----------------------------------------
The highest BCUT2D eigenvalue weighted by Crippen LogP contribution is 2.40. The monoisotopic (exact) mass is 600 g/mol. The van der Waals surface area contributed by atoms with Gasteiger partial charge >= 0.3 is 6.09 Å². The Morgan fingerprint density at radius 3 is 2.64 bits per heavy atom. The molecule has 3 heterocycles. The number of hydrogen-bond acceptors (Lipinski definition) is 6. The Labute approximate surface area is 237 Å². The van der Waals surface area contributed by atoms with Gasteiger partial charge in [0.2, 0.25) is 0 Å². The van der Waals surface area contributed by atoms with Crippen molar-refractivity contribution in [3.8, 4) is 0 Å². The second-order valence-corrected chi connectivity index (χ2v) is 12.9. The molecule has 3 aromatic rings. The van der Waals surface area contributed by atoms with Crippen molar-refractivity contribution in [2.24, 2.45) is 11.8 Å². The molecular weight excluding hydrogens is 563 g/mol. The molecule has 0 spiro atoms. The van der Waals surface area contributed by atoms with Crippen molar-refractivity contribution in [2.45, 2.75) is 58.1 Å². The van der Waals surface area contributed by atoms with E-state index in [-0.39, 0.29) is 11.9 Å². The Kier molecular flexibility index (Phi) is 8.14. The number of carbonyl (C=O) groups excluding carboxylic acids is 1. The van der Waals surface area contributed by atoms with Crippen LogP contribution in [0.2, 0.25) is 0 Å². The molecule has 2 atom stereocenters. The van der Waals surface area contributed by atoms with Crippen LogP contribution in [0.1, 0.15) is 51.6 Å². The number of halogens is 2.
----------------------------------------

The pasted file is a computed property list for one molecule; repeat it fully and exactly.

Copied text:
The highest BCUT2D eigenvalue weighted by Crippen LogP contribution is 2.40. The monoisotopic (exact) mass is 600 g/mol. The van der Waals surface area contributed by atoms with Gasteiger partial charge >= 0.3 is 6.09 Å². The Morgan fingerprint density at radius 3 is 2.64 bits per heavy atom. The molecule has 3 heterocycles. The number of hydrogen-bond acceptors (Lipinski definition) is 6. The Labute approximate surface area is 237 Å². The van der Waals surface area contributed by atoms with Gasteiger partial charge in [0.2, 0.25) is 0 Å². The van der Waals surface area contributed by atoms with Crippen molar-refractivity contribution in [3.8, 4) is 0 Å². The second-order valence-corrected chi connectivity index (χ2v) is 12.9. The molecule has 3 aromatic rings. The van der Waals surface area contributed by atoms with Crippen molar-refractivity contribution in [2.24, 2.45) is 11.8 Å². The molecular weight excluding hydrogens is 563 g/mol. The molecule has 0 spiro atoms. The van der Waals surface area contributed by atoms with Crippen molar-refractivity contribution in [2.45, 2.75) is 58.1 Å². The van der Waals surface area contributed by atoms with E-state index in [-0.39, 0.29) is 11.9 Å². The Kier molecular flexibility index (Phi) is 8.14. The number of carbonyl (C=O) groups excluding carboxylic acids is 1. The van der Waals surface area contributed by atoms with Crippen LogP contribution in [0.2, 0.25) is 0 Å². The molecule has 2 atom stereocenters. The van der Waals surface area contributed by atoms with Crippen LogP contribution in [0.1, 0.15) is 51.6 Å². The number of halogens is 2.